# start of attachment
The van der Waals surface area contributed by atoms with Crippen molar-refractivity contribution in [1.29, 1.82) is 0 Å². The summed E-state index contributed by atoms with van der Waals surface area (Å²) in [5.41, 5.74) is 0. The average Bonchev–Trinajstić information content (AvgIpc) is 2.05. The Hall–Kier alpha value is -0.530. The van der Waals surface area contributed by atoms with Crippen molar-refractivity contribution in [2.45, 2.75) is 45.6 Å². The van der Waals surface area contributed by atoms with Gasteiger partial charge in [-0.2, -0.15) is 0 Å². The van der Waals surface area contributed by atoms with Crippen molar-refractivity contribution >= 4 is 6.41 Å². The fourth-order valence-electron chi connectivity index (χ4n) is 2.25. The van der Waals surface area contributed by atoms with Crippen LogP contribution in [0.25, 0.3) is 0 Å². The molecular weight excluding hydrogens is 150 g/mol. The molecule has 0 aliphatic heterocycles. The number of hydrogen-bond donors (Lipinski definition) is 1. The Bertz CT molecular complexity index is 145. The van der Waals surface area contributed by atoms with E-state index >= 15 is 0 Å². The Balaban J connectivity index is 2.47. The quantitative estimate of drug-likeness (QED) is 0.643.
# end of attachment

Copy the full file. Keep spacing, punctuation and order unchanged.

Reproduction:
The van der Waals surface area contributed by atoms with Crippen molar-refractivity contribution in [1.29, 1.82) is 0 Å². The summed E-state index contributed by atoms with van der Waals surface area (Å²) in [5.41, 5.74) is 0. The average Bonchev–Trinajstić information content (AvgIpc) is 2.05. The Hall–Kier alpha value is -0.530. The van der Waals surface area contributed by atoms with Crippen molar-refractivity contribution in [2.45, 2.75) is 45.6 Å². The van der Waals surface area contributed by atoms with Gasteiger partial charge in [-0.2, -0.15) is 0 Å². The van der Waals surface area contributed by atoms with Crippen molar-refractivity contribution >= 4 is 6.41 Å². The fourth-order valence-electron chi connectivity index (χ4n) is 2.25. The van der Waals surface area contributed by atoms with Crippen LogP contribution in [0.25, 0.3) is 0 Å². The molecular weight excluding hydrogens is 150 g/mol. The molecule has 0 aliphatic heterocycles. The number of hydrogen-bond donors (Lipinski definition) is 1. The Bertz CT molecular complexity index is 145. The van der Waals surface area contributed by atoms with E-state index >= 15 is 0 Å². The Balaban J connectivity index is 2.47. The quantitative estimate of drug-likeness (QED) is 0.643.